individual needs, but also how they are likely to impact on the wider service. Outstanding compliance

management systems, which can absorb, distil and summarise best practice, can be transformative, as they help managers to stay on top of legislation, standards and guidance. Most importantly, in a pandemic where policy and best practice are constantly shifting, these systems can quickly circulate policy updates to staff as and when they need them. Take the CQC, for example. With the

CQC temporarily suspending inspections, it is focusing on a supportive and advisory role. In so doing, it regularly provides updates on its website and by email. Not only can these key updates be easily lost in an overly crowded inbox, sometimes they can be complex and it can be hard to understand the impact for individual services. However, subscribing to a compliance

management system, which breaks down new areas of best practice and guidance - from a range of sources - into simple digestible chunks - can help ensure that the service remains ‘effective’ even when policy is constantly changing. That in itself can be a catalyst for

ingraining an ‘effective’ culture across a service, but the bottom line is that it is always the staff who make a service what it is, as they are the ones actually providing the care and managing ongoing concerns.

Skills and knowledge In a nutshell, the second KLOE relates to skills and knowledge. In the Covid-19 epidemic, this KLOE takes on a whole new significance. With many staff self- isolating or having to look after children

In the Covid-19 pandemic, digital compliance management tools are becoming more and more popular

who are at home, it is vital that providers have an effective contingency plan in place to bring in new recruits quickly and seamlessly. This could mean enlisting the services

of volunteers and retired care workers. But most crucially, the service needs to develop local partnerships networks which enable them to share staff and other resources and work in a holistic way to improve outcomes for the local, vulnerable population. In these exceptional times, I have

talked about the need to update staff as policy evolves, but ‘outstanding’ providers go one step further. At a planned inspection they provide evidence that their staff have the requisite skills to deliver and maintain the quality of care. But how do they achieve this in a pandemic? The first step is ensuring that staff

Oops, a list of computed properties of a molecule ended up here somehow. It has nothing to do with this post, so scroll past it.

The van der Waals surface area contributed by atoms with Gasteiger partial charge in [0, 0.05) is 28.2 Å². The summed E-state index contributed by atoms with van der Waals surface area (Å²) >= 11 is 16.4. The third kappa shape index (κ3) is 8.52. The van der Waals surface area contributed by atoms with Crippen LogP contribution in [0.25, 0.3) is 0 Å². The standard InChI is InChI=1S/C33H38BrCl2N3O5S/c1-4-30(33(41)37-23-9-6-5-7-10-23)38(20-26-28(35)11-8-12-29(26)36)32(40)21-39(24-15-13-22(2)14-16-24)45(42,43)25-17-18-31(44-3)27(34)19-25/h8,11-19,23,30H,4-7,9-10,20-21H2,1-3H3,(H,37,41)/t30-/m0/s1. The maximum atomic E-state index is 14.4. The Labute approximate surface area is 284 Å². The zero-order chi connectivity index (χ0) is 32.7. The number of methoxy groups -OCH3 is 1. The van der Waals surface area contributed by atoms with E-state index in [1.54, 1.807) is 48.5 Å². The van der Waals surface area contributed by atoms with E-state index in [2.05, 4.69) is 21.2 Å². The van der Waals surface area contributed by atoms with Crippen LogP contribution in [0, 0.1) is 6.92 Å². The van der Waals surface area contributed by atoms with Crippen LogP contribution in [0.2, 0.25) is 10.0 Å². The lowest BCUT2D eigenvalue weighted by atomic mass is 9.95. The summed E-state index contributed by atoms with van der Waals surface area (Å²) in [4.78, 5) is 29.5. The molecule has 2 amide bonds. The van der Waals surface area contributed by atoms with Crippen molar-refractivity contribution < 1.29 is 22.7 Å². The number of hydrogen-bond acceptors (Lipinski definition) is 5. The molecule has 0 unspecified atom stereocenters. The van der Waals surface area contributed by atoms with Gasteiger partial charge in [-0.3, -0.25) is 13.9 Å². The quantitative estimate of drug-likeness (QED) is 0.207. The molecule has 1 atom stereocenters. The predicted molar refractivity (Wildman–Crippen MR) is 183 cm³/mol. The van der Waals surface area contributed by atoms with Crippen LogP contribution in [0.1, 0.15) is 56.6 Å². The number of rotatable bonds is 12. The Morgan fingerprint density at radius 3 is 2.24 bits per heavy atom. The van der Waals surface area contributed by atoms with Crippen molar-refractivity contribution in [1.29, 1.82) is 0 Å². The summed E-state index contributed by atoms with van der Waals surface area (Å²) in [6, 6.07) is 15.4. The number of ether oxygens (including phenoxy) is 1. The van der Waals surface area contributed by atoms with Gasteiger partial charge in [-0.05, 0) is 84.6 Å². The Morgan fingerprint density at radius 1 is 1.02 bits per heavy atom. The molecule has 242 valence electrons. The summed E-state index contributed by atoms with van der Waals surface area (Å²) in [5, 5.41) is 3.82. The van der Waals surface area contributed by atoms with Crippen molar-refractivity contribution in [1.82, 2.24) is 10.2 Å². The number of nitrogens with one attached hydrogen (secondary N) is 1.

have the right resources at the right time. QCS, one of the companies I consult for, has created a dedicated coronavirus hub, which is free to access. It is constantly being updated as policies change. New protocols can be downloaded in seconds meaning that that staff can focus on providing person- centred care without having to worry that they are behind the compliance curve. Secondly, in a pandemic, maintaining

good lines of communication throughout a service is integral to ensure the delivery of outstanding care. Registered managers need to be extra vigilant in

making sure that team meetings, staff handovers and supervisions take place on a regular basis. Meetings need to be ramped up and registered managers should be focusing on information sharing. They should be using their vast experience to guide, mentor and support their staff. Again, it begs the question how

managers find time to do this? Once more the answer lies in technology. The best compliance management systems can relieve pressure. They provide templates for team meetings, for supervisions and this technology enables staff access to the most relevant information. They also alleviate the burden of

compliance by providing staff with reading lists, which can be allocated in seconds. Systems like these not only give managers more time to support frontline carers, but they also enable staff to assess risk, improve quality assurance and, most crucially, document the actions taken, which is imperative. The danger is that with the CQC

currently not carrying out planned inspections, some providers may be tempted to their take their foot off the pedal in this respect. This, however, would be a big mistake as when the crisis is over the CQC will revert to being a strong regulator and will follow-up on all areas of concern. They will assess the cause, where culpability lay and assess the steps taken by the service to rectify the situation and to ensure that the mistake is not repeated. So my advice is ‘record, record,

record’. With many services currently swamped by the crisis, providers do not necessarily have to focus on how and where an incident is recorded. What is most important is that they actively record incidents and have a robust and effective system in place that allows everything to be systematically logged. It is so much better to be open and transparent, and recognise where errors have been made. Better that, than have the CQC discover an issue and the added complications this can cause.

Food and drink The importance of documentation is particularly relevant to this KLOE. With Covid-19 potentially increasing the risk of

16• June 2020

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